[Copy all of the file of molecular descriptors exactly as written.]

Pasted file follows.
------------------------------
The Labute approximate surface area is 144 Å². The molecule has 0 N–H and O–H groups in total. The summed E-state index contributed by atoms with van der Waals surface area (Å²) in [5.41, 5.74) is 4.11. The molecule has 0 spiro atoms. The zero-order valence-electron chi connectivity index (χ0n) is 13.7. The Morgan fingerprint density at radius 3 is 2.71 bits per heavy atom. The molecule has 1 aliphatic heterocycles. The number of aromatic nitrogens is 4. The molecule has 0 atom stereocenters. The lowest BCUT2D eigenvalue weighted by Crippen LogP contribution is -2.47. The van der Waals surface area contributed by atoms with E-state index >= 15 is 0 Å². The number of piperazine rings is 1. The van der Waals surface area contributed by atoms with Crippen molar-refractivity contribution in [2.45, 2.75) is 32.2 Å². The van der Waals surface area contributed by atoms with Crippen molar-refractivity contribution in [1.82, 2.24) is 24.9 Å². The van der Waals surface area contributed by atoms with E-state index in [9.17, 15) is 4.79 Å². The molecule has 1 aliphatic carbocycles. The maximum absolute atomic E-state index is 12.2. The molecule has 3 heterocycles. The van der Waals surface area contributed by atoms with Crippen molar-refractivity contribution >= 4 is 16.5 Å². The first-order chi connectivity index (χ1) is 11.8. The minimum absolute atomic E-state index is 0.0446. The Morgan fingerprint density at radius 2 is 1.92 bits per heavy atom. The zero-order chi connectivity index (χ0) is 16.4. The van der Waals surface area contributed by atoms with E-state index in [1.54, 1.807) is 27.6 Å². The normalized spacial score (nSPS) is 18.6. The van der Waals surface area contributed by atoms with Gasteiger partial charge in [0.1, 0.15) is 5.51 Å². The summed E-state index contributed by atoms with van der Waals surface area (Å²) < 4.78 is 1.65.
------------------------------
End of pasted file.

The Labute approximate surface area is 144 Å². The molecule has 0 N–H and O–H groups in total. The summed E-state index contributed by atoms with van der Waals surface area (Å²) in [5.41, 5.74) is 4.11. The molecule has 0 spiro atoms. The zero-order valence-electron chi connectivity index (χ0n) is 13.7. The Morgan fingerprint density at radius 3 is 2.71 bits per heavy atom. The molecule has 1 aliphatic heterocycles. The number of aromatic nitrogens is 4. The molecule has 0 atom stereocenters. The lowest BCUT2D eigenvalue weighted by Crippen LogP contribution is -2.47. The van der Waals surface area contributed by atoms with E-state index >= 15 is 0 Å². The number of piperazine rings is 1. The van der Waals surface area contributed by atoms with Crippen molar-refractivity contribution in [2.45, 2.75) is 32.2 Å². The van der Waals surface area contributed by atoms with Crippen molar-refractivity contribution in [1.82, 2.24) is 24.9 Å². The van der Waals surface area contributed by atoms with E-state index in [9.17, 15) is 4.79 Å². The molecule has 1 aliphatic carbocycles. The maximum absolute atomic E-state index is 12.2. The molecule has 3 heterocycles. The van der Waals surface area contributed by atoms with Crippen molar-refractivity contribution >= 4 is 16.5 Å². The first-order chi connectivity index (χ1) is 11.8. The minimum absolute atomic E-state index is 0.0446. The Morgan fingerprint density at radius 2 is 1.92 bits per heavy atom. The zero-order chi connectivity index (χ0) is 16.4. The van der Waals surface area contributed by atoms with E-state index in [1.54, 1.807) is 27.6 Å². The normalized spacial score (nSPS) is 18.6. The van der Waals surface area contributed by atoms with Gasteiger partial charge in [0.1, 0.15) is 5.51 Å². The summed E-state index contributed by atoms with van der Waals surface area (Å²) < 4.78 is 1.65.